Business A610 Advanced Financial Accounting Winter 2011 Course Outline

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A610 Winter page 1 of 8 Business A610 Advanced Financial Accounting Winter 2011 Course Outline Accounting and Financial Management Services Area DeGroote School of Business McMaster University COURSE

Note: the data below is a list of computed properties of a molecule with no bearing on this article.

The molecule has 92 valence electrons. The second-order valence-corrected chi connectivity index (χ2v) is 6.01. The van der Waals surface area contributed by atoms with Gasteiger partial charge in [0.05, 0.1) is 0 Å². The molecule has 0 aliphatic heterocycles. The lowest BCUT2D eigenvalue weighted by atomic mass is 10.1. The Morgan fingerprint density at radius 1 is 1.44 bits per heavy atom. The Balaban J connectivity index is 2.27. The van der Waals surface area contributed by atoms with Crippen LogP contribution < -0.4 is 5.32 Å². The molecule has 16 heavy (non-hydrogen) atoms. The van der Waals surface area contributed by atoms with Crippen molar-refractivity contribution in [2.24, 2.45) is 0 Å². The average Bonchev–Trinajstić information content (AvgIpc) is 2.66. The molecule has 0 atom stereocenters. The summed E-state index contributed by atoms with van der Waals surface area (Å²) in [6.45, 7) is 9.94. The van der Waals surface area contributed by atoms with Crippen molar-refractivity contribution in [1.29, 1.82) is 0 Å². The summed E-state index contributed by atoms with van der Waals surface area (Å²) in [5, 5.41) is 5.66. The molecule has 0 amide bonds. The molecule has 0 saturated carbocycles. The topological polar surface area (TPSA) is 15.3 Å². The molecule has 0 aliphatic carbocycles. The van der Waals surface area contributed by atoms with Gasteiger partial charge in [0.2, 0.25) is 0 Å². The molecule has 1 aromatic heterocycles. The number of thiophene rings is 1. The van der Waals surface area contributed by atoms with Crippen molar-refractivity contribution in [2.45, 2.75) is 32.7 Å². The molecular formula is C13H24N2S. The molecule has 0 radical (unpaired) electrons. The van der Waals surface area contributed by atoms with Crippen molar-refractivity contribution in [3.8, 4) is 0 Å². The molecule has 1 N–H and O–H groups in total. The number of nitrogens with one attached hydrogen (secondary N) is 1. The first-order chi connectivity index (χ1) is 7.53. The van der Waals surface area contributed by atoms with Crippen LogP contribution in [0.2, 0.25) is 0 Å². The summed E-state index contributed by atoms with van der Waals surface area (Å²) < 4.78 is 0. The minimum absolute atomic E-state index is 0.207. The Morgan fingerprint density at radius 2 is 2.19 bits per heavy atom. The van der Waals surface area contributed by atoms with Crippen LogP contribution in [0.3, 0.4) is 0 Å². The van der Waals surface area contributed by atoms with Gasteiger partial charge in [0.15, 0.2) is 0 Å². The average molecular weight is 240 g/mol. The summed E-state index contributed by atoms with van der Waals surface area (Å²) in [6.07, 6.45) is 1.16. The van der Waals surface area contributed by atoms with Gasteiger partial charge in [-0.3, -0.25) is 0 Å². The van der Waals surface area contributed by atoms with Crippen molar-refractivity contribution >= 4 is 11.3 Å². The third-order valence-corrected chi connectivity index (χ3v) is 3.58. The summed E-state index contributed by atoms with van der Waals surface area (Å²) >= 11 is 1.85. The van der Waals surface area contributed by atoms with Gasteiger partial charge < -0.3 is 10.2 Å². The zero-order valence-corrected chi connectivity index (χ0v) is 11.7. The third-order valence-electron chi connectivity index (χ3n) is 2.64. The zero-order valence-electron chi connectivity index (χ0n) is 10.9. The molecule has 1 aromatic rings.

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A610 Winter page 1 of 8 Business A610 Advanced Financial Accounting Winter 2011 Course Outline Accounting and Financial Management Services Area DeGroote School of Business McMaster University COURSE OBJECTIVE The objective of this course is to introduce students to various costing systems in the manufacturing and service sectors, the different types of cost behaviour and their uses in decision making, planning and control. INSTRUCTOR AND CONTACT INFORMATION Instructor: Office: Phone: Office hours: Class: Administrative Assistant: Eckhard Schumann, CA IFA TBA Please note: 1. Indicate course code in subject line. 2. Only s originating from official McMaster University accounts will be opened x By appointment only Thursday, 08:30 11:20 RJC 214 Jeanette Hunter Office of the Dean DeGroote School of Business Ron Joyce Centre COURSE ELEMENTS Credit Value: 3 Leadership: Yes IT skills: No Global view: Yes Avenue: Yes Ethics: Yes Numeracy: Yes Written skills: Yes Participation: No Innovation: Yes Group work: Yes Oral skills: No Evidence-based: Yes Experiential: No Final Exam: Yes Guest speaker(s): No A610 Winter page 2 of 8 COURSE DESCRIPTION Cost accounting is concerned with the analysis of and accounting for costs, inventory valuation, managerial planning, and control. The nature and behaviour of costs and the usefulness and limitations of accounting data for these purposes are studied. Cost accounting, while providing some data for financial statements prepared for external users, has as its primary purpose the development and presentation of information useful to management both for planning and for the control of costs. This course in managerial accounting will include basic materials on terminology and ideas, activitybased costing, product costing systems, allocation of joint and common costs, budgeting, standard costing, variance analysis, direct costing versus absorption costing, cost-volume-profits relationships and relevant costing and pricing. Responsibility accounting and performance management will also be introduced. LEARNING OUTCOMES See individual chapters in the textbook for detail learning objectives. REQUIRED COURSE MATERIALS AND READINGS 1. Avenue registration for course content, readings and class notes: 2. Horngren, C.T., G. Foster, S.M. Datar and M.P. Gowing. Cost Accounting: A Managerial Emphasis, Fifth Canadian Edition, Prentice Hall Canada, Inc., ON: Scarborough, Please note: The fourth edition of the textbook may be available and is also suitable for this course. Furthermore, there is a solution manual published for the textbook. It is handy to have, but not necessary for the course. 3. Jeyakumar, P. and Mauger, S. Managerial Applications of Cost Accounting A Case Study of Bakerview Dairies, Prentice Hall Canada, Inc., ON: Scarborough, Financial calculator. QUESTIONS AND PROBLEMS FROM THE TEXTBOOK At the end of each chapter of the textbook there are a number of practice questions and problems. You are strongly encouraged to complete as many of these questions and problems as possible. The instructor will from time-to-time post a list of suggested questions and problems on Avenue. The suggested questions and problems are self-study. The problems assigned are intended primarily as a learning device. The solutions to these questions and problems will be posted on Avenue. You are strongly encouraged to attempt these problems (and more) on your own and are encouraged to consult the instructor to clarify any difficulties. A610 Winter page 3 of 8 EVALUATION All work will be evaluated on an individual basis except in certain cases where group work is expected. In these cases group members will share the same grade adjusted by peer evaluation. Your final grade will be calculated as follows: Components and Weights Nature of Evaluation Date/Due Date Weight Midterm Test Feb 3 25% Group Assignment Various dates see last page 35% Final Exam (Comprehensive) Apr % Please note that these weights are final and will not be adjusted. Midterm Test The midterm test will be on February 3 in class time at a location to be announced. The midterm will be a closed book test. It can consist of multiple choice questions, short discussion questions, problems and short cases. The duration of the test is 2¾ hours. More detail will be provided in class and on Avenue. Group Assignment The group assignment is a comprehensive case study entitled Managerial Applications of Cost Accounting A Case Study of Bakerview Dairies. The case study will be completed in groups of 2 or 3 students set by the instructor and posted on Avenue. The composition of the groups is not negotiable. The case consists of ten different modules. Each module in turn consists of different activities. You will be accepted to hand in different modules at different dates. Hardcopies of the assignment module for the week are due at the beginning of class of that week. The due dates are detailed on the last page of this course outline. You are not expected to complete every module and activity. The specific modules and activities to be completed are detailed on the last page of this course outline. All assigned activities must be completed in Microsoft Word and/or Excel, depending on the nature of the activity. Marks will be allocated to the professional presentation of the assignment. All group members are responsible for the whole assignment. Do not simply make this an individual assignment consisting of different parts. The idea is that you work together as a group on all modules and activities, i.e. each member is responsible for all activities. If you prefer to assign different tasks to individual group members, each group member has the responsibility to ensure that he/she is satisfied with all parts of the assignment. If your name appears on the assignment, you are responsible for the whole assignment. A610 Winter page 4 of 8 All members must contribute equally to the assignment. Please note that it is an academic offense to include your name, or allow someone else's name to be included on an assignment, when you or that person did not contribute substantially to that assignment. Plagiarism of any kind will not be tolerated. No group is allowed to seek the help of any person outside of the group. It is an academic offense to seek or use parts or all of any solution prepared by a person outside of your group, irrespective of the source. Final Examination The final examination is scheduled by the Academic Programs Office. The examination will be three hours in length, open book and comprehensive. More information about the examination will be provided in class. Grade Conversion At the end of the course your overall percentage grade will be converted to your letter grade in accordance with the following conversion scheme. LETTER GRADE PERCENT LETTER GRADE PERCENT A C A C A C B F B B Remarking of Tests or Assignments Every effort is made to mark a test thoroughly and objectively the first time round. Remarking will only be considered in cases where a student has clearly indicated on his/her test, with clear reference to the posted suggested solution, where possible discrepancies exist or addition errors have been made. In such a case, the whole question will be remarked with the possibility that the mark could decrease. Tests for remarking must be handed in no later than the end of the class immediately following the class in which the test was handed back. No exceptions will be made. Assignments will not be remarked. COMMUNICATIONS Students are encouraged to communicate with the instructor as often as necessary. Please do not wait until right before a test or examination date to communicate problems. Students are also encouraged to make use of to communicate with the instructor, over and above face-toface communication during office hours or class time. All s will be answered as soon as possible. A610 Winter page 5 of 8 Students who have any concerns regarding the course must communicate their concerns with the instructor of the specific section in person. Students who, after talking to the instructor, still have concerns can contact the appropriate Area Chair in person. Anonymous correspondence will be ignored. See the following link for Area Chair contact information: Students who wish to correspond with instructors or TA s directly via must send messages that originate from their official McMaster University account. This protects the confidentiality and sensitivity of information as well as confirms the identity of the student. Anonymous correspondence and s originating from other accounts will be ignored. You are encouraged to mind etiquettes in your correspondence with your professors. This is a link that provides some excellent tips on etiquettes: s regarding course issues should NOT be sent to the Administrative Assistant. ACADEMIC DISHONESTY It is the student s responsibility to understand what constitutes academic dishonesty. Please refer to the University Senate Academic Integrity Policy at the following URL: This policy describes the responsibilities, procedures, and guidelines for students and faculty should a case of academic dishonesty arise. Academic dishonesty is defined as to knowingly act or fail to act in a way that results or could result in unearned academic credit or advantage. Please refer to the policy for a list of examples. The policy also provides faculty with procedures to follow in cases of academic dishonesty as well as general guidelines for penalties. For further information related to the policy, please refer to the Office of Academic Integrity at: In this course we will be using Turnitin.com which is a plagiarism detection service. Students will be expected to submit their work electronically to Turnitin.com so that it can be checked against the internet, published works and Turnitin s database for similar or identical work. If a student refuses to submit his or her work to Turnitin.com, he or she cannot be compelled to do so and should not be penalized. Instructors are advised to accept a hard copy of the assignment and grade it as per normal methods. The assignment can be subjected to a Google search or some other kind of search engine if the instructor wishes. To see guidelines for the use of Turnitin.com, please go to: A610 Winter page 6 of 8 COPYRIGHT McMaster University has signed a license with the Canadian Copyright Licensing Agency (Access Copyright) which allows professors, students, and staff to make copies allowed under fair dealing. Fair dealing with a work does not require the permission of the copyright owner or the payment of royalties as long as the purpose for the material is private study, and that the total amount copied equals NO MORE THAN 10 percent of a work or an entire chapter which is less than 20 percent of a work. In other words, it is illegal to: i) copy an entire book, or ii) repeatedly copy smaller sections of a publication that cumulatively cover over 10 percent of the total work s content. Please refer to the following copyright guide for further information: REQUESTS FOR RELIEF FOR MISSED ACADEMIC TERM WORK 1. Students may request relief from a regularly scheduled midterm, test, assignment or other course component in the following two ways: a) for absences from classes lasting up to five (5) days; or b) for absences from classes lasting more than five (5) days. a) For absences from classes lasting up to five (5) days Students must use the MSAF (McMaster Student Absence Form). This is an on-line, selfreporting tool, for which submission of medical or other types of supporting documentation is normally not required. Students may use this tool to submit a maximum of two requests for relief of missed academic work per term. Students must immediately follow up with their course instructors regarding the nature of the relief. Failure to do so may negate the opportunity for relief. It is the prerogative of the instructor of the course to determine the appropriate relief for missed term work in his/her course. b) For absences from classes lasting more than five (5) days Students cannot use the MSAF. They MUST report to the APO to discuss their situation and will be required to provide appropriate supporting documentation. 2. Students who wish to submit more than two requests for relief of missed academic work per term cannot use the MSAF. They MUST report to the APO to discuss their situation and will be required to provide supporting documentation and meet with the Director. 3. The MSAF cannot be used during any final examination period. 4. Students who require accommodations to meet a religious obligation or to celebrate an important religious holiday must make their requests within three weeks of the start of term to the APO. 5. Students seeking relief due to: work-related (for part-time students only) commitments; representing the university at an academic or varsity athletic event; and/or conflicts between two (or more) overlapping scheduled midterm exams, have the option of applying for special A610 Winter page 7 of 8 exam arrangements. Such requests must be made to the APO at least ten (10) working days before the scheduled exam along with acceptable documentation. There will be only one common sitting for the special exam. Instructors cannot themselves allow students to unofficially write make-up exams/tests. Adjudication of the request must be handled by the APO. STUDENTS WITH DISABILITIES Students with disabilities are required to inform the Centre for Student Development (CSD) of accommodation needs for examinations on or before the last date for withdrawal from a course without failure (please refer to official university sessional dates). Students must forward a copy of such CSD accommodation to the instructor immediately upon receipt. If a student with a disability chooses NOT to take advantage of a CSD accommodation and chooses to sit for a regular exam, a petition for relief may not be filed after the examination is complete. The CSD website is: POTENTIAL MODIFICATIONS TO THE COURSE The instructor and university reserve the right to modify elements of the course during the term. The university may change the dates and deadlines for any or all courses in extreme circumstances. If either type of modification becomes necessary, reasonable notice and communication with the students will be given with explanation and the opportunity to comment on changes. It is the responsibility of the student to check their McMaster and course websites weekly during the term and to note any changes. A610 Winter page 8 of 8 COURSE SCHEDULE (SUBJECT TO CHANGE) Business A610 - Managerial Accounting Winter 2011 Course Schedule Week Date Topic Reading Assignment Module Due 1 Jan 6 Accountant s Role in Organization and Ethics in Management Accounting Chapter 1 Chapter 2 An Introduction to Cost Terms 2 Jan 13 Cost-Volume Profit Analysis Module 1, Chapter 3 Regression analysis and linear Activity 4 & 5 Notes programming 3 Jan 20 Job Costing Chapter 4 4 Jan 27 Process Costing, including Spoilages, Rework and Scrap 5 Feb 3 Midterm Test 6 Feb 10 7 Feb 17 Feb 24 Activity Based Costing Cost Allocation Cost Allocation: Joint Products & Byproducts Reading Week Chapter 17 and 18 Details to be provided in class and on Avenue. Chapter 5 Chapter 14 Chapter 15 8 Mar 3 Budgeting Chapter 6 9 Mar 10 Flexible Budgets & Variances Chapter 7 and 8 10 Mar 17 Absorption Costing / Variable Costing Chapter 9, p Inventory Management Chapter 20, p Mar 24 Decision Making & Relevant Information Chapter Mar 31 Pricing and Product Profitability Decisions Chapter April 7 No class, reserved in case of snow day Module 2, Activity 1 to 6 Module 3, Activity 1, 3 & 4 Module 7, Activity 1 to 3 Module 4, Activity 1 to 4 Module 5, Activity 1 to 3 Module 6, Activity 1 to 3 Module 8, Activity 2 and Module 9, Activity 1 & 2